From: Christopher Fynn (email@example.com)
Date: Wed May 26 2004 - 08:42:02 CDT
Dean Snyder wrote:
>Peter Constable wrote at 10:42 AM on Tuesday, May 25, 2004:
>>Let's say that you have adequately demonstrated that Fraktur text is not
>>legible to most Latin speakers. (This can be disputed since there is
>>some measure of legibility -- all of your subjects did recognize some
>>portions of the text. But I'll assume it's demonstrated.) All that this
>>demonstrates is that *glyphs* may not be recognizable. It does not
>>demonstrate that characters are distinct. For *any* script, one can
>>create glyphs that the average user of the script will find illegible.
>>I've seen Thai typefaces that I certainly had difficulty reading, but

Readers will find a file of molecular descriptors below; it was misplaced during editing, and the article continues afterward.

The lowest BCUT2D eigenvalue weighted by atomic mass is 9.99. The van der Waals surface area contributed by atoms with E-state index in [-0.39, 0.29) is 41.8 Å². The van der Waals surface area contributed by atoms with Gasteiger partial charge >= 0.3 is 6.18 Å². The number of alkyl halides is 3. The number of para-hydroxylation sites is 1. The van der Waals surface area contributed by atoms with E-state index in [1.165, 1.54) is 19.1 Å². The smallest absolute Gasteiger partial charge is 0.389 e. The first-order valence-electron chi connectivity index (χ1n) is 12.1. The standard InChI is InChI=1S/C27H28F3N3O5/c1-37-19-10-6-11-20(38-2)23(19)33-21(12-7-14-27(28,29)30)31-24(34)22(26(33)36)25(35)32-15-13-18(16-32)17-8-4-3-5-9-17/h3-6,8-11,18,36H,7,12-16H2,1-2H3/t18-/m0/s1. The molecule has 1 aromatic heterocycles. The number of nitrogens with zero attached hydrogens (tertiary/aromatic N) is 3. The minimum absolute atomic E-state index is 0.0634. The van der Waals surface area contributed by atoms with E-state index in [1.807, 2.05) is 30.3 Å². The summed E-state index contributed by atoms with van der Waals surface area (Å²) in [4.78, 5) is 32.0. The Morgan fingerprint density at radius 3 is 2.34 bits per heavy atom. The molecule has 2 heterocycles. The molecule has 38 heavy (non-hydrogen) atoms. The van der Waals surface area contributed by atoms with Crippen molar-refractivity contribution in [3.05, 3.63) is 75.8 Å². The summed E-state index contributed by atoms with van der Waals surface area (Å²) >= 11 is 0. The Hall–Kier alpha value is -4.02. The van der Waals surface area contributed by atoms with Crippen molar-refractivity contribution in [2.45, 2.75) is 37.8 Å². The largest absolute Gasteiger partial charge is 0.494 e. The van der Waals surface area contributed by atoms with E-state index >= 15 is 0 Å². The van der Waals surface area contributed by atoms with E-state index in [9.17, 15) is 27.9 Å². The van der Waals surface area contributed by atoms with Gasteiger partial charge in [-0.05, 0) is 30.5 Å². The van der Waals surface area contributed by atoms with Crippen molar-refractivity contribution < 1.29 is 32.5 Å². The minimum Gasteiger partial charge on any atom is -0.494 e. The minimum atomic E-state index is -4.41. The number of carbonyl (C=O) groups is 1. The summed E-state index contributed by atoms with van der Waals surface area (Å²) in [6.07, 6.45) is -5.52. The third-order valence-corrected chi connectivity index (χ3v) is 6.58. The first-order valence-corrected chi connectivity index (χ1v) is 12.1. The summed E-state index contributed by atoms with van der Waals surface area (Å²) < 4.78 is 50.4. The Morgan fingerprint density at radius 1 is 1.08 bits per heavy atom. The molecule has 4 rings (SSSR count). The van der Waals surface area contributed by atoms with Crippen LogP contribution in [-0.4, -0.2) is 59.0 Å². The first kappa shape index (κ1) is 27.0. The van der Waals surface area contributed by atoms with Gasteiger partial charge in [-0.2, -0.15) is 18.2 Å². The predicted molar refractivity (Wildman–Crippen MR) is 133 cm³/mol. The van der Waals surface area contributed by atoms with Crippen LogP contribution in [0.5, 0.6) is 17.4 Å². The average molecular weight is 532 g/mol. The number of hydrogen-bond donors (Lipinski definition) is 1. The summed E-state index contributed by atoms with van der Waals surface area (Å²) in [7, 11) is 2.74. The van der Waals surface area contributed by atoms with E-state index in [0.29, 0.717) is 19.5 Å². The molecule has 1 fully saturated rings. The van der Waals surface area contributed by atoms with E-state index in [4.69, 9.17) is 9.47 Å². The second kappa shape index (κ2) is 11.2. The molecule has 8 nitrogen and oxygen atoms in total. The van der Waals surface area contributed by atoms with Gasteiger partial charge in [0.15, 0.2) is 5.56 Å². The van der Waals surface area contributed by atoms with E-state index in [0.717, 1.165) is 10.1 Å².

>>that does not mean that the characters are not Thai. The point is that
>>*some* people can read such text, and they recognize those characters as
>>Thai, or Latin in the case of Fraktur.
>This, in fact, is an important reason why I chose to use a set of glyphs
>published as representative glyphs in the Unicode Standard; I did not go
>out fishing for some obscure font.
Glyphs shapes in the Unicode Standard are not considered normative
(though they may be for mathematical typesetting [?]) - and do not
necessarily represent their most readable form. Compare:
Fraktur comes from a Latin word meaning broken / fractured - it is not
surprising that "broken" letters are difficult to read.
Fraktur and other Blackletter type faces were originally based on
elaborate calligraphy - and some elaborate calligraphic forms of many
scripts can be difficult to read - but this doesn't make them separate
scripts in the sense of that word used by iso10646 and Unicode.
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